It would seem that two types of species have the best chances, the most quickly adaptable and the those least subject to climate change.

Look on the bright side, its not an economic tragedy, its the largest science experiment ever.


oneoffmanmental 10.31.06 at 2:46 pm

Stern doesn’t go far enough. It is possible to stabilise the climate with a CO2 concentration of 450ppm, rather than the 550ppm (twice pre-industrialisation levels). There is a significant economic risk even at the stabilisation level he proposes.

Stabilising CO2 concentration at 450ppm will reduce the probability of surpassing the threshold of danger to about below 40%. This would require peaking emissions at 10GtC/yr by 2010, declining to 6 GtC/yr by 2050 and 4GtC/yr by 2100. We currently emit 8GtC/yr of CO2 into the atmosphere, rising 1.5GtC/yr per decade.

To succeed, the UK must convince the US, China and India to join the club

Andrew Dessler of Texas A&M has co-authored an excellent book “The Science and Politics of Climate Change” – he argues that global treaties will not come about in the short term. The best bet is to have a coalition of the willing (i.e. most of EU and Japan) implementing stringent emission reducing strategies, whilst there is also a bilateral agreement between the US and China, with most investment happening in China to reduce initial capital costs.

To make sure that the ‘coalition of the willing’ are not unfairly disadvantaged, border emission taxes are proposed on imports.

Eventually more countries could join the coalition until a global system is established.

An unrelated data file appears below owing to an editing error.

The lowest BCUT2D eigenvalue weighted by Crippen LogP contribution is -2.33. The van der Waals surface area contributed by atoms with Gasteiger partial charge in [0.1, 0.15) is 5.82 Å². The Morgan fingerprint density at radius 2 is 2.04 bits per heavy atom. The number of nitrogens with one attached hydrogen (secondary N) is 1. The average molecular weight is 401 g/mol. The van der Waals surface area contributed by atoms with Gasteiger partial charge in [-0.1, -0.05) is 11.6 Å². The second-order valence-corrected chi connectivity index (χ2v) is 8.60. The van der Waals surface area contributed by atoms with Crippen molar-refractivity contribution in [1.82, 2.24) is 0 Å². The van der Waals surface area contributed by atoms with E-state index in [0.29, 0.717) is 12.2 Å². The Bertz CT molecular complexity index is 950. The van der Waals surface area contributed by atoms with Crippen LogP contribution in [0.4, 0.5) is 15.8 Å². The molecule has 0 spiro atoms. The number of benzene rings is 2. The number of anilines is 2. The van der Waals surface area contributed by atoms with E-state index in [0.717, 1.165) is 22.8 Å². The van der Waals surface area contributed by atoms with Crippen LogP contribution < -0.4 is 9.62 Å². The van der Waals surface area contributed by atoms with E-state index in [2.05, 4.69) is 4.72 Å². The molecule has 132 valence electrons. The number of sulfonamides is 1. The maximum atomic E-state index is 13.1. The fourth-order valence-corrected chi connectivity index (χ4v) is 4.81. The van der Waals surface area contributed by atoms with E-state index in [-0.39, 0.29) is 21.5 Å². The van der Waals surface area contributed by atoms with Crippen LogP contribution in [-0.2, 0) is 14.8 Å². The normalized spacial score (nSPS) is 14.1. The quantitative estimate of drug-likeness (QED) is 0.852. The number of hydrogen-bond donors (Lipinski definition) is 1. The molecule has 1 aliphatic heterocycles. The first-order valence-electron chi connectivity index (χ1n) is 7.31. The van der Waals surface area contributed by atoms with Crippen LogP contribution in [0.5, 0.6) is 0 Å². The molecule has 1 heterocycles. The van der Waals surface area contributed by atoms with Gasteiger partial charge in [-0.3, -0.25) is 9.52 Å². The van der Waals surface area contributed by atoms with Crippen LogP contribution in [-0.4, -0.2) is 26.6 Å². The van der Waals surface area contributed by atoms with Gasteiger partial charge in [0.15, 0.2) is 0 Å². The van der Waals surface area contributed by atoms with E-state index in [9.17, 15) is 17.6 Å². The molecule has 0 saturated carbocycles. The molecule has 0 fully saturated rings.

bob mcmanus 10.31.06 at 2:58 pm

“Wow, it’s getting vicious and genocidal already. Why does discussion of this issue always become so negative so quickly?”

Take a look at the current administration, it’s obvious and not so obvious strategies;it defense expenditures, both on budget and supplemental;its programs for weird items like missile shields and new submarines and space initiatives;its geographical areas of interest and activity.

Hell, I am not genocidal;I am trying to prevent genocide by a nation that almost defines itself by the practice.

“…indeed, Detroit (and the Europeans and Japanese to a lesser extent) was happy to use decades-old designs and processes.

“Even though cleaner alternatives existed in the United States, relatively dirty automotive technologies were transferred to China,” she writes. One result is the smog that is choking Chinese cities; another is the invisible but growing cloud of greenhouse gases, which come from tailpipes but even more from the coal-fired utilities springing up across China. In retrospect, historians are likely to conclude that the biggest environmental failure of the Bush administration was not that it did nothing to reduce the use of fossil fuels in America, but that it did nothing to help or pressure China to transform its own economy at a time when such intervention might have been decisive.”